Please find the latest edition of Weekly Digest attached.
Equity markets fell on Friday, with the US closing down 0.7% and the UK by 1%. The cause was a combination of soft economic data releases in the US (US retail sales for December fell 0.7% and consumer confidence was reported below expectations), concerns over new COVID variants, and some second thoughts about Biden stimulus package. The $1.9 trillion package announced by the incoming administration was welcomed in its magnitude, but the mention of likely tax increases on the wealthy to help fund the package was unexpected in its timing. In addition, Friday saw US earnings season kick-off in earnest, with reports from JP Morgan, Citigroup and Wells Fargo. Looking back on the week, Donald Trump was impeached for the second time and will go to trial in the Senate after the new inauguration.
COVID has seen infectious new variants become more widespread and a renewed outbreak in China has been reported. We are still awaiting news on vaccine efficacy relative to the new (SA / UK / Brazil) strains. There has been some unwelcome news from Norway, who have reported the death of a number of (twenty or so) elderly recipients of the Pfizer vaccine soon afterwards. On a more positive note, COVID immunity following infection has been estimated to be c. five months. The global seven-day average number of new infections is now sitting at 686,000 infections per day, down from 720,000 the week before. However, given the variability of the growth rates, we cannot be sure to be past the final wave until the vaccines have been widely distributed.
Goldman Sachs estimates that most of the world is still far from herd immunity, based on the link between excess mortality and the results from antibody tests. This shows that there is still a clear need to get the vaccines rolled out swiftly. The UK has vaccinated 3.9m people, or 6.5% of the population – it is number 4 in the world in this regard. The US is number 5, having vaccinated 10.6m people, or 3.7% of the population. Europe as a whole has vaccinated 25m people.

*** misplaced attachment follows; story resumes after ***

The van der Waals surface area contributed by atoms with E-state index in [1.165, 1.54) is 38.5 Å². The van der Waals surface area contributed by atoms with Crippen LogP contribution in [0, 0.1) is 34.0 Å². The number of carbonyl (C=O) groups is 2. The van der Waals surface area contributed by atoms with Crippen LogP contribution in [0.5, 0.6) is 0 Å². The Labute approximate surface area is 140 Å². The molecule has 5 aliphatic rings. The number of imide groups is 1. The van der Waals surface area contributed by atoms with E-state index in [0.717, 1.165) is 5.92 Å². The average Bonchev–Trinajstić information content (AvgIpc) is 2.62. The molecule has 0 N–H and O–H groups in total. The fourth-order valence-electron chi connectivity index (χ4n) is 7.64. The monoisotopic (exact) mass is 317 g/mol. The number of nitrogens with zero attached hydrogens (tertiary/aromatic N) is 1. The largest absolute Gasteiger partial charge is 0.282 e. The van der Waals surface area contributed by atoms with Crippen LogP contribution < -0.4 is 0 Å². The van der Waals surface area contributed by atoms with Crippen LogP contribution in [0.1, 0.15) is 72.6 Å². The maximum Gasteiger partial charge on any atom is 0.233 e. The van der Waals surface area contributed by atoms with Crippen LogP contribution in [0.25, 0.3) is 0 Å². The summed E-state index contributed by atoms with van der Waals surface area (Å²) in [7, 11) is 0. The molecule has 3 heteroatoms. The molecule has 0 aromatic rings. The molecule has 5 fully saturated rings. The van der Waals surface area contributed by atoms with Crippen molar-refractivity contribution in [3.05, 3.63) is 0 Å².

Last week, EU November industrial production came out at -0.6% year-on-year, compared to consensus expectations of -3.3%. This was the biggest surprise for the series since August 2011 and the EU economic surprise index now remains well above that of the US:
Chinese economic activity (GDP) numbers were strong, and better than expected (+6.5% for Q4 2020 year-on-year versus +6.1% expected), driven by rapid industrial production growth. GDP growth for 2020 as a whole was +2.3% vs +2.1% expected. China is likely to be the only G20 country that reports a positive GDP growth rate for 2020. The net result is that China’s share of the global economy is likely to rise to 14.5% two years ahead of forecast. China’s economy is now expected to overtake the US’s economy by 2028 (according to the IMF China’s GDP was 71% of US levels last year). The Fortune 500 list of largest companies by revenue already includes more Chinese based companies (124) than US-based companies (121).
The Week Ahead
The big focus of the week will be Joe Biden’s inauguration, which is taking place on Wednesday. The Q4 earnings season continues, with 42 names from the S&P composite and 30 companies from the European Stoxx 600 due to report. Of particular interest to us are Experian, Rio Tinto, BHP Group and Goldman Sachs this morning, followed by Burberry, Procter & Gamble and ASML on Wednesday. Thursday sees updates from Intuitive Surgical and Ibstock. On the same day, both the European Central Bank and the Bank of Japan are holding their latest meetings. In terms of economic data, we have inflation data for December for the UK and Europe on Wednesday, followed by UK consumer confidence and retail sales data on Friday.
On a side note, a small business but a holding in many client portfolios, Hotel Chocolat released their Christmas numbers this morning. Online sales growth has more than offset physical store closures, and not just at Christmas, which is positively surprising and impressive.